Got Insomnia? 3 Things Not to Do When You’re Sleep Deprived

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Most of us have struggled with bouts of insomnia or had sleepless nights. How do you cope with sleep deprivation the next day? Many people with insomnia overuse caffeine. Others might take a daily .

Unfortunately, coping strategies that involve caffeine or can make it harder to fall asleep at bedtime. Over-the-counter (OTC) sleep aids or prescription sleeping pills are often used to counteract nighttime wakefulness caused by drinking too much caffeine during the day or dozing off for too long during a “cat .”

The yo-yo effect caused by coping with insomnia using caffeine, long daytime naps, or sleep aids can feel like a roller coaster ride vacillating between extreme exhaustion and hyperarousal.

3 Maladaptive Coping Mechanisms of Sleep

  1. caffeine
  2. Sleep Aids

According to new research by Rhonda Winegar of Aspen University, so-called “maladaptive coping mechanisms of sleep” don’t make insomnia better; they can make it worse over time. This exploratory pilot study (Winegar, 2022) appears in the March issue of the peer-reviewed journal Nurse Practitioner.

The cohort for this polysomnography-based pilot study included 137 patients who visited a sleep clinic between 2017-2019 seeking treatment for insomnia or obstructive sleep apnea.

What Makes Maladaptive Coping Mechanisms of Sleep Counterproductive?

Maladaptive coping strategies can disrupt sleep quality in numerous ways. About two-thirds (66%) of patients with insomnia reported using caffeine to boost energy if they felt sleepy during the day. However, overusing caffeine led to increased problems with nighttime sleep and created a vicious cycle.

About 25% of the people in this study reported taking daily naps, which can cause problems falling asleep at night. People who took regular daytime naps tended to use less caffeine and reported less sleepiness during the day. But at night, they experienced longer sleep onset latency (ie, the time it takes to go from being awake to asleep) than those who didn’t take naps.

Got Insomnia?  3 Things Not To Do When You're Sleep Deprived

Most dreaming and memory encoding occurs during REM sleep.

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Caffeine and Sleep Aids Disrupt REM Cycles

People taking prescription sleeping pills such as Lunesta, Restoril, or Sonata enter rapid eye movement (REM) slower than those who don’t. On average, sedative-hypnotic drugs can delay REM onset by almost an hour (131 vs. 167 minutes). Notably, those who drank more than two cups of coffee per day also took longer to enter REM sleep.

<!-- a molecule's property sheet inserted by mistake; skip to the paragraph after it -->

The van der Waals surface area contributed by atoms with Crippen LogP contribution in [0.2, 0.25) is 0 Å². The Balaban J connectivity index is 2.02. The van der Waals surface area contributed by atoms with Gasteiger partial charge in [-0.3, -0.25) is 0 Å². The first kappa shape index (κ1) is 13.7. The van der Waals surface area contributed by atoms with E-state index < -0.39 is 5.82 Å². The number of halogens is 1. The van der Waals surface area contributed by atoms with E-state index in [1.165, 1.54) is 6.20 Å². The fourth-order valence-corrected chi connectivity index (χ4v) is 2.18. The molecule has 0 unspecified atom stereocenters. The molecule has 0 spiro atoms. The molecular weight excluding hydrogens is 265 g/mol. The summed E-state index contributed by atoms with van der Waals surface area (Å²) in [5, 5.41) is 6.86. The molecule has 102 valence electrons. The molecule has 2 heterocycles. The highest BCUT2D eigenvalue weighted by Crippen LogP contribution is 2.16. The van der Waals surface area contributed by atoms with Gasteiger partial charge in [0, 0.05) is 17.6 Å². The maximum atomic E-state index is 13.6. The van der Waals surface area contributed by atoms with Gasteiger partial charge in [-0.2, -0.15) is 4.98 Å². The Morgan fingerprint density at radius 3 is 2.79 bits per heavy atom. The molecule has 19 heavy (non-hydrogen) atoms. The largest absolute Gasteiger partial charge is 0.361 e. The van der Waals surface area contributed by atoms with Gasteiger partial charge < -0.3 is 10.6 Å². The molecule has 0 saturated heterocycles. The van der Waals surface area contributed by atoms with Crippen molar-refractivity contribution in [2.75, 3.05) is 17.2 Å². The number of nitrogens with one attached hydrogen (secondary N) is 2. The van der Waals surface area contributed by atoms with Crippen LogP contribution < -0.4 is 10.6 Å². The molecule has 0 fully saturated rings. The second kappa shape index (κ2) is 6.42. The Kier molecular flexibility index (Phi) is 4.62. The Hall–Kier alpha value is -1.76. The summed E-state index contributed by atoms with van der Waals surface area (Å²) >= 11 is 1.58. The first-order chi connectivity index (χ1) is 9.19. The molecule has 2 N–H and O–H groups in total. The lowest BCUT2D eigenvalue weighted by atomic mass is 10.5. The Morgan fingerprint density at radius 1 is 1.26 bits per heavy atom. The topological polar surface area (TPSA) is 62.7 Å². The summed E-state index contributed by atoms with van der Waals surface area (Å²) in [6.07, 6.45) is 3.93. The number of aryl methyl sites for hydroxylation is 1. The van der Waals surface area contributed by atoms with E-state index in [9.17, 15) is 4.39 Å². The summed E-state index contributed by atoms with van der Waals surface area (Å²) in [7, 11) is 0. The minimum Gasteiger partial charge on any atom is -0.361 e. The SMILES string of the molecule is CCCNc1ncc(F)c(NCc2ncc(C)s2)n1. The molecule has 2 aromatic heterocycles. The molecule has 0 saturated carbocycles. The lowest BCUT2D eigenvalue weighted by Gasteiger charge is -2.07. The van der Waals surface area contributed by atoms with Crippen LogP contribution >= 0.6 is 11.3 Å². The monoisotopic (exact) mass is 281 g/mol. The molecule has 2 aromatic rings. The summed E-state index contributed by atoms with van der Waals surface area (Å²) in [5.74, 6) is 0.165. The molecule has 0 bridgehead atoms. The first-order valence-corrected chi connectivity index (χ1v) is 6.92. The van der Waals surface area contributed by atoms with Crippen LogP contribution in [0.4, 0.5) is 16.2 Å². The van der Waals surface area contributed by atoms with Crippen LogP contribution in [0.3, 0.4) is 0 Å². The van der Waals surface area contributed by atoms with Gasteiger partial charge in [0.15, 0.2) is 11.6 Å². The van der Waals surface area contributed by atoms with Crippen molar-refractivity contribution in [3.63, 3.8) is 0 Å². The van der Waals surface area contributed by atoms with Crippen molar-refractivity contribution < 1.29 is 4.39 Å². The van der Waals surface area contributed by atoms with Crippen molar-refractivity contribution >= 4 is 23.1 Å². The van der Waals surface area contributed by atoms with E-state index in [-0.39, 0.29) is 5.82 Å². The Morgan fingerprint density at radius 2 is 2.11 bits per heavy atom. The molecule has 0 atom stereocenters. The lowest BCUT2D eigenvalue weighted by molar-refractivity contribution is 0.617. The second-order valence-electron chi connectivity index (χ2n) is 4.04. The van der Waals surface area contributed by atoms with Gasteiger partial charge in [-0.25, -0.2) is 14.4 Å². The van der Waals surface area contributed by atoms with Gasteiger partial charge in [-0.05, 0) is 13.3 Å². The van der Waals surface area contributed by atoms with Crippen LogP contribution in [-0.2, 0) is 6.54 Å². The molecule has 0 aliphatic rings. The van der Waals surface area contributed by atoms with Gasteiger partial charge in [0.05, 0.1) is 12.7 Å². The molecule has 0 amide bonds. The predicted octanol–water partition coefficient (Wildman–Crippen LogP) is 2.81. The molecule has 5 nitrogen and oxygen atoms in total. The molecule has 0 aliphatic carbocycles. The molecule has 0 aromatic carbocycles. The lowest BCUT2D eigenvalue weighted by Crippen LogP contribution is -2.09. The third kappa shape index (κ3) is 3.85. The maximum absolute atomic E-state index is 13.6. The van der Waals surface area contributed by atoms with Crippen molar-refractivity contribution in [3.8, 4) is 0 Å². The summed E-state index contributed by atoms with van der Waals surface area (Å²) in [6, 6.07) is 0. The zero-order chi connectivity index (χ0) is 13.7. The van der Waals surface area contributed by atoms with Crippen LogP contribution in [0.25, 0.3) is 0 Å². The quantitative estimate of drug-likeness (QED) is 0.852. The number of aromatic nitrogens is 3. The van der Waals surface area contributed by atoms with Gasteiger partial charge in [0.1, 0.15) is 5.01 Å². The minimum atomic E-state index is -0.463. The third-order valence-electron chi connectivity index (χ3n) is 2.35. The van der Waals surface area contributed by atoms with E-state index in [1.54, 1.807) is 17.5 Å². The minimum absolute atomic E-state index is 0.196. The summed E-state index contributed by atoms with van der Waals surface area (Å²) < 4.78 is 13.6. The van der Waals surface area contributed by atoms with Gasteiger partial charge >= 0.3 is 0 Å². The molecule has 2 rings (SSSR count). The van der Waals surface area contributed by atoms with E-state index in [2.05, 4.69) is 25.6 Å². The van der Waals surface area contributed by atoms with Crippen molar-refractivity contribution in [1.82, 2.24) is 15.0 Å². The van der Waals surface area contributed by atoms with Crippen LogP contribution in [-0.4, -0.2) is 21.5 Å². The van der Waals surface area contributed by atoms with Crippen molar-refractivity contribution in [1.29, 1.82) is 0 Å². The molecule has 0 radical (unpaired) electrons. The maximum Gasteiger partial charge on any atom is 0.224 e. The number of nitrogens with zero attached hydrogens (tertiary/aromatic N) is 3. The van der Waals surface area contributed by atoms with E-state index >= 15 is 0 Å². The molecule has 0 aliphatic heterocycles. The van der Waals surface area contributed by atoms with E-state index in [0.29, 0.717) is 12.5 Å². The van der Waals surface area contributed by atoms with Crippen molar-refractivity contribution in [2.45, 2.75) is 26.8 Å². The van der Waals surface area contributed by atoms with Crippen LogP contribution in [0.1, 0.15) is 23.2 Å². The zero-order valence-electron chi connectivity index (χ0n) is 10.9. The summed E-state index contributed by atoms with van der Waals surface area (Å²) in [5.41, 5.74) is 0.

Of the 137 people in this study, almost half (47%) took prescription sleep medications, and about 1 in 5 (19%) used OTC sleep aids.

The polysomnography data identified some short-term benefits of sleep medications prescribed by a health professional. Although prescription sleeping pills delayed REM onset, they also reduced sleep onset latency and increased sleep duration, meaning that people fell asleep faster and slept longer. Patients in this study who didn’t take OTC sleep aids or prescription drugs slept for a shorter time and had more frequent nighttime arousals (ie, waking up in the middle of the night).

Long-Term Use of Sleeping Pills Can Lead to Dependency

Many sedative-hypnotic sleeping pills can lead to addiction or dependency and shouldn’t be used for longer than two weeks; these drugs are not intended for long-term use. “Making small modifications to daily routines can help much more than prescribing hypnotics that have side effects and run the risk of dependency,” Winegar said in a news release.

Overall, most people in this study used counterproductive strategies for coping with insomnia. Winegar says that “prioritizing sleep” is the most effective way to break the cycle of maladaptive coping mechanisms that can perpetuate chronic insomnia and poor sleep quality.

Take-Home Message: Prioritize Sleep and Avoid Quick Fixes

“Learning about good sleep hygiene and making some slight changes to their routines—going to bed at the same time, turning off the television and lights when in bed—can help [people] sleep better without the use of sleep aids,” Winegar concludes. “Do not . Keep the same sleep hygiene routine and sleep schedule on all days.”

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